Ford, who coaches the team, says he did not issue any orders to the Toronto police or the Toronto Transit Commission to have the buses emptied during afternoon rush hour on Thursday.
The buses were abruptly rerouted after police requested the vehicles when the team's football game ended early.
Ford told reporters Monday that he was assisting police when he made a follow-up call to the TTC when the bus failed to arrive after 20 minutes.
A frustrated Ford said that he was being unfairly blamed for the incident when it "wasn't my call" for the buses to be ordered in the first place.
It's unclear what prompted the call but Ford said police had safety concerns after a confrontation on the field ended the game.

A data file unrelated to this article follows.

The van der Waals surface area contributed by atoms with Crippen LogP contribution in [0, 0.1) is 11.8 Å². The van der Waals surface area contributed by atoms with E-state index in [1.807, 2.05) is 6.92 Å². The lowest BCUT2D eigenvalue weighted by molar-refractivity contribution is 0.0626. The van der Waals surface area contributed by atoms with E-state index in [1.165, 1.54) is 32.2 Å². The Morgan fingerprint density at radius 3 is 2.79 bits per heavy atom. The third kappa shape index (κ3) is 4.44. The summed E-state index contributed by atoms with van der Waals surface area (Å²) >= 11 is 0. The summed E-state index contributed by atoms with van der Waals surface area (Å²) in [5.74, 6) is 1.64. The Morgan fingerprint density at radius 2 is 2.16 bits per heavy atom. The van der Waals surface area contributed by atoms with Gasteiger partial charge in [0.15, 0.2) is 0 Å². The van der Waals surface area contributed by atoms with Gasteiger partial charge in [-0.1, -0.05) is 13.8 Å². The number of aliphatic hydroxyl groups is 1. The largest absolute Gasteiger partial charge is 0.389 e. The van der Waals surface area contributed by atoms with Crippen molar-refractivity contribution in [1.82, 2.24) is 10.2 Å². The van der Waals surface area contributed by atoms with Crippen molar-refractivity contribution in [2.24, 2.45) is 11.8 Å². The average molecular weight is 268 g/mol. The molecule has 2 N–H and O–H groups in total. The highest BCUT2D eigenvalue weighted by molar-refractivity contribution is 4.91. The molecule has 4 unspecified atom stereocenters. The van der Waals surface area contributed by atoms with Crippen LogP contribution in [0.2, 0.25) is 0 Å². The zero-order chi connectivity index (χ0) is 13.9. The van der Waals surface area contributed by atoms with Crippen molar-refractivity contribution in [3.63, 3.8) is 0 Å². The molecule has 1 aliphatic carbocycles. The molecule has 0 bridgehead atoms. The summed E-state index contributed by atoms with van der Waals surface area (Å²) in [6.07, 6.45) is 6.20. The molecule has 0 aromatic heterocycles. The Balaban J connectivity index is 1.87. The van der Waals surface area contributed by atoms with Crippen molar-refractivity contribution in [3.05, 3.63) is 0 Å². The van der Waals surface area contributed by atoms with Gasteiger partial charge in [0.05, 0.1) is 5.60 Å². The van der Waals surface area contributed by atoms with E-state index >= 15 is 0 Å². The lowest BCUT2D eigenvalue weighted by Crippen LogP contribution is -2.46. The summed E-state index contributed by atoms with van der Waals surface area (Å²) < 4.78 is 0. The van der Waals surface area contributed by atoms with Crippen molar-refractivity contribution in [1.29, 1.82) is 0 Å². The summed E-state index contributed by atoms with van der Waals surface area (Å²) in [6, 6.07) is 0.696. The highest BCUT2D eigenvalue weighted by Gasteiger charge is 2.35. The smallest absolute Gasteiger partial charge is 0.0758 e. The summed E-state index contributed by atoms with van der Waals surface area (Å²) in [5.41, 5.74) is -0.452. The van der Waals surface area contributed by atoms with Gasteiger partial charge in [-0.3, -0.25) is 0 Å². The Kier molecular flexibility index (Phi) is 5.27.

"I did absolutely nothing wrong," said Ford. "What bothers me the most is when you find out people were told to get off the bus. I'm all about service. That drives me nuts."
He accused the media of unfairly targeting him.
"It's terrible that these people got kicked off a bus. That's not my call. I don't know how much more clear I can be but I've said this over and over and over and over again," said Ford.
"You guys are trying to go after me on something. There's nothing here. I'm as clean as the days are long."
The mayor has been accused in the past few weeks of putting responsibilities with his football team over that of city council.
Meanwhile, in an internal email over the weekend, the head of the TTC said he's "not happy" that fare-paying customers were "inconvenienced" during the incident.
CEO Andy Byford said that he had no idea why the buses were used and that he will be following up on the situation with Ford's office and the Toronto police.